MARCH 28, 1968

The Rev. Ralph Abernathy, right, and Bishop Julian Smith, left, flank Dr. Martin Luther King, Jr., during a civil rights march in Memphis, Tenn., March 28, 1968. (AP Photo/Jack Thornell)

Martin Luther King Jr. made his last march. Joined by Ralph Abernathy and James Lawson, King led a march of sanitation workers in Memphis. 

More than 1,300 workers had gone on strike after the deaths of two workers, Echol Cole and Robert Walker, who took shelter in the back of the truck to avoid the frigid February rain. The white driver had refused to allow the two men into the cab of the truck. Cole and Walker wound up getting crushed.

“The two men’s deaths left their wives and children destitute,” Michael K. Honey wrote in Going Down Jericho Road. “A funeral home held the men’s bodies until the families found a way to pay for their caskets.” 

On strike, workers, who qualified for food stamps, demanded better pay and better conditions. The city refused to recognize their union and, in response, hired strikebreakers. 

King spoke to them and others gathered: “You are reminding, not only Memphis, but you are reminding the nation that it is a crime for people to live in this rich nation and receive starvation wages.”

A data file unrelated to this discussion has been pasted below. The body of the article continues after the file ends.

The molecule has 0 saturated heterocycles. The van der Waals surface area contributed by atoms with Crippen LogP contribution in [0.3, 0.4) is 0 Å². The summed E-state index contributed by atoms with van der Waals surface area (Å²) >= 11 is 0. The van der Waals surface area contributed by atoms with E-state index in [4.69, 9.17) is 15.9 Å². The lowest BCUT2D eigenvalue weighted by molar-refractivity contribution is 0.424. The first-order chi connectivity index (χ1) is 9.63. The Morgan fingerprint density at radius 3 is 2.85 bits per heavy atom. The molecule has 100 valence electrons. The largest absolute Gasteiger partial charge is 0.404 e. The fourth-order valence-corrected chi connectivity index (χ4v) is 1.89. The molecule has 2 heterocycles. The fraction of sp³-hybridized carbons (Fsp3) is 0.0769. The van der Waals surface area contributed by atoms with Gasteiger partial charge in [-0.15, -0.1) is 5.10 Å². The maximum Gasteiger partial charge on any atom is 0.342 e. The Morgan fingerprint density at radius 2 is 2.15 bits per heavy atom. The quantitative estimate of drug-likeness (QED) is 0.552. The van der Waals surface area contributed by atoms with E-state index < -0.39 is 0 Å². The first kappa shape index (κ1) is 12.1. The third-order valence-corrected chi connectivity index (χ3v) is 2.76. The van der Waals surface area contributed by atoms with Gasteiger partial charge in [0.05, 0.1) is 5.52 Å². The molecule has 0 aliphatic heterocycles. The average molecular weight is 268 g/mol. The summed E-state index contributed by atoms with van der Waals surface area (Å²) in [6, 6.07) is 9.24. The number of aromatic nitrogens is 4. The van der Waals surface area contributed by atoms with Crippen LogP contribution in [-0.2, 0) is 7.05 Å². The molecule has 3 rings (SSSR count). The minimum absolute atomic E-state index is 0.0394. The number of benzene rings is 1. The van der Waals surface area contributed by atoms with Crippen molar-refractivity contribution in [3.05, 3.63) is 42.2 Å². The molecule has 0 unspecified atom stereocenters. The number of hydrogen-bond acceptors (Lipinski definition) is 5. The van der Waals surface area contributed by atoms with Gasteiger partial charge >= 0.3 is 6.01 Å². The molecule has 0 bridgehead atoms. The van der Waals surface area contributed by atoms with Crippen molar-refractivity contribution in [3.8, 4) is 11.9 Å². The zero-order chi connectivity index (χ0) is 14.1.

King wound up halting the march when some broke windows and looted. He vowed to have a nonviolent protest on April 5. He didn’t live to see that day.

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The stories of investigative reporter Jerry Mitchell have helped put four Klansmen and a serial killer behind bars. His stories have also helped free two people from death row, exposed injustices and corruption, prompting investigations and reforms as well as the firings of boards and officials. He is a Pulitzer Prize finalist, a longtime member of Investigative Reporters & Editors, and a winner of more than 30 other national awards, including a $500,000 MacArthur “genius” grant. After working for three decades for the statewide Clarion-Ledger, Mitchell left in 2019 and founded the Mississippi Center for Investigative Reporting.